3 work-at-home pitfalls

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From time to time being your own boss sounds appealing. On the surface working from home sounds great, but it can come at a cost. There is actually a price tag attached that we can forget about.

Amy Short in southeast Atlanta does it. She works from home doing accounts receivable for a Florida-based company. She's done it for years.

The upsides are easy - no distractions like office chatter.  And heck, the day we stopped by she was still in her pajamas. She saves money on work clothes and that commute - from one room to the next - is a real money saver.

"No commute at all. No traffic. No stress. I don't have to wake up an hour early to get somewhere which is very nice," she said grinning.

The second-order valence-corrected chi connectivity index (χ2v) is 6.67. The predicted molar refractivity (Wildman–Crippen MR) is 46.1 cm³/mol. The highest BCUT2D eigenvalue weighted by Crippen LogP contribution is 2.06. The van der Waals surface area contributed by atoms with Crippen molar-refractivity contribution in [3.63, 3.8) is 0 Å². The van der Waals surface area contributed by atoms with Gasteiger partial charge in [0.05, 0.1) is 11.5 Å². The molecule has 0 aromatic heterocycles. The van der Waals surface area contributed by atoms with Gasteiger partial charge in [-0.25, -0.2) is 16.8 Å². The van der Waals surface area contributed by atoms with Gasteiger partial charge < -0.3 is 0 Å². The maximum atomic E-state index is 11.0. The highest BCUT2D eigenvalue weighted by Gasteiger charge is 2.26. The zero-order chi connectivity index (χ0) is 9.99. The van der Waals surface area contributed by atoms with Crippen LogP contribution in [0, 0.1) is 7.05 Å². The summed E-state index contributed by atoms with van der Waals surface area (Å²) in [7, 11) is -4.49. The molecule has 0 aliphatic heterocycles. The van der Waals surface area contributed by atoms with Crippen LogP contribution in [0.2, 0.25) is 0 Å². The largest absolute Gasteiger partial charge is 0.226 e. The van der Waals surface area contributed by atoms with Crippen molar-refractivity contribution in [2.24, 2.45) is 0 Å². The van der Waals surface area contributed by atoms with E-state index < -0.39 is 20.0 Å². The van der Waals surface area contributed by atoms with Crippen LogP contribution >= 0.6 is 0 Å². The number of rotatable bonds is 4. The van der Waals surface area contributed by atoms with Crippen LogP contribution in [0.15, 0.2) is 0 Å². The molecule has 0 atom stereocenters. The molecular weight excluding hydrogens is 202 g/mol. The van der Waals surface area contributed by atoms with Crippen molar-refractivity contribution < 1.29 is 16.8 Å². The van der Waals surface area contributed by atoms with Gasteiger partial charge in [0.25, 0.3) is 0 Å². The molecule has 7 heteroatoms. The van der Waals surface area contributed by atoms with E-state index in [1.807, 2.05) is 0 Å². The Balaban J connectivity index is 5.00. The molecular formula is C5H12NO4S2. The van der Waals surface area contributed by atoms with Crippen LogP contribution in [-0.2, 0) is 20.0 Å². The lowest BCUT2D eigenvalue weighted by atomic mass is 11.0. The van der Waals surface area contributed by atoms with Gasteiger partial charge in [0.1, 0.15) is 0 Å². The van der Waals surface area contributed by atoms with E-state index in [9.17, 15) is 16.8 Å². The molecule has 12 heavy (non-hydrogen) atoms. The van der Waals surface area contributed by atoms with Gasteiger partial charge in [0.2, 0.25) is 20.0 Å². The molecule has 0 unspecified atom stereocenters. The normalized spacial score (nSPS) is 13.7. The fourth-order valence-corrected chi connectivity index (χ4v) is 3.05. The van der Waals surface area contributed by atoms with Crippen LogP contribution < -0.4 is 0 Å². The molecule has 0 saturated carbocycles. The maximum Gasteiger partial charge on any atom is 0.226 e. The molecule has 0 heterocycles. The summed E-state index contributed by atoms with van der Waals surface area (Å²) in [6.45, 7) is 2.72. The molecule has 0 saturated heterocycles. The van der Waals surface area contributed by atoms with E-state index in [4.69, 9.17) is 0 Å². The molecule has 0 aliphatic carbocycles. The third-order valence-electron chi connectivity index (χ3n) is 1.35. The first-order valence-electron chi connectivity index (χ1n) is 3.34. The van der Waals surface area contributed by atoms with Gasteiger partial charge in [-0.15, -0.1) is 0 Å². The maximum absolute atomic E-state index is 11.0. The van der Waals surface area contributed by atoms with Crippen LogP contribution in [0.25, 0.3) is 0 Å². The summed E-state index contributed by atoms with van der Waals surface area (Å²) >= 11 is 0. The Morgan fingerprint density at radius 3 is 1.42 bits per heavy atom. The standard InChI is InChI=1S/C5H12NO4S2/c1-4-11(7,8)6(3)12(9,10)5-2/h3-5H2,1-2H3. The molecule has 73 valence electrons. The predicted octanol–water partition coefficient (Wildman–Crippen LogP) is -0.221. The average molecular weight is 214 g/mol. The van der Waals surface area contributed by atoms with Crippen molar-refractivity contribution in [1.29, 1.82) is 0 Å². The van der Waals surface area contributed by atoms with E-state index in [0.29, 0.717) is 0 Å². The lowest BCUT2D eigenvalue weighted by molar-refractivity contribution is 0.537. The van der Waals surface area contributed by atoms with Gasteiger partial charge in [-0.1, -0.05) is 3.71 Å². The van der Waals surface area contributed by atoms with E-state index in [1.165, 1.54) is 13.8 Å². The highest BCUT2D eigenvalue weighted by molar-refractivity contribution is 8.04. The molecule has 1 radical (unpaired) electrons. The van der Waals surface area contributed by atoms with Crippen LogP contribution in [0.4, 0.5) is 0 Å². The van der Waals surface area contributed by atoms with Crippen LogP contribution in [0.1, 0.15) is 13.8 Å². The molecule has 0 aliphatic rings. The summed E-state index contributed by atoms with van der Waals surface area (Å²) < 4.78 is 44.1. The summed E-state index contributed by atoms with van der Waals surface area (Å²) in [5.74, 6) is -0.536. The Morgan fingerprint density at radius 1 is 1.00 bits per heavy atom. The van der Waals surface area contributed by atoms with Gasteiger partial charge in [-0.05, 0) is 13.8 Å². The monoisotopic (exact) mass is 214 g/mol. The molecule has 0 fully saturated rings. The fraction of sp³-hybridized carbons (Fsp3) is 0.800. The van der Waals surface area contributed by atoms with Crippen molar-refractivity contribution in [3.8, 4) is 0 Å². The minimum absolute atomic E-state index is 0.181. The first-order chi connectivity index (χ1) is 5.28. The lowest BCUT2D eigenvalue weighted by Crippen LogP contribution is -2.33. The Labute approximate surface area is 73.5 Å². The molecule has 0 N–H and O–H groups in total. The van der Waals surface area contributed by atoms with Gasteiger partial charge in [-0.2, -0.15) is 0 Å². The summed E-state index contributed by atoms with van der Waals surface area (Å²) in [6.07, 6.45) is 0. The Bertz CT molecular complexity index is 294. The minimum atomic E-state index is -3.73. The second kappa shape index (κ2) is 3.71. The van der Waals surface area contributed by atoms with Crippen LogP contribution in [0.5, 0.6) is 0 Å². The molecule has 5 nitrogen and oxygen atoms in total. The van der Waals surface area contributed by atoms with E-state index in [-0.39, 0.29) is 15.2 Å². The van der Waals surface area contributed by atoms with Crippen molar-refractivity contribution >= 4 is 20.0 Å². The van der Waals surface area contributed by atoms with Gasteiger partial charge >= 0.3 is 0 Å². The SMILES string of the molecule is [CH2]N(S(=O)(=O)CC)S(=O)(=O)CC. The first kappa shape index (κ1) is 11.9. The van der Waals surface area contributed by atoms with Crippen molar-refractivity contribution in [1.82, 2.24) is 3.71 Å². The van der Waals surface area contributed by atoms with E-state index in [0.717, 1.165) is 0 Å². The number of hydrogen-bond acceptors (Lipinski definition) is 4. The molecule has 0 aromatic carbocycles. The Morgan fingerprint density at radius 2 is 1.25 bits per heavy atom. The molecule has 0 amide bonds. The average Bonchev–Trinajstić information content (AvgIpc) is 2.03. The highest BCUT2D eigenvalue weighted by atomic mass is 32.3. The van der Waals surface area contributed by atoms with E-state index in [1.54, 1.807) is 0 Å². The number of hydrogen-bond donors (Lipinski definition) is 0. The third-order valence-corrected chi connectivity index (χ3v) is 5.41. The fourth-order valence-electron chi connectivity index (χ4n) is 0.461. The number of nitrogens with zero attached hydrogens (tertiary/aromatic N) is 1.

But, there are costs you need to consider before making the work-at-home plunge like taxes. Yeah, they follow you everywhere don't they? Most of us don't think about them week to week as our employers handle this. The money is taken out of your check before you ever see it.   If you're self-employed you have to do that, set the money aside and then deal with the IRS yourself. Or pay an accountant.

Taking time off means losing money. No built-in vacation time. And no sick days.

And here's what I think is the real biggie:  health insurance. This will hit your bottom line like nobody's business. The best thing about working for a company is not worrying about expensive health insurance. So, dream big, but do some math before you walk into the boss's office and say, "I quit!"

 

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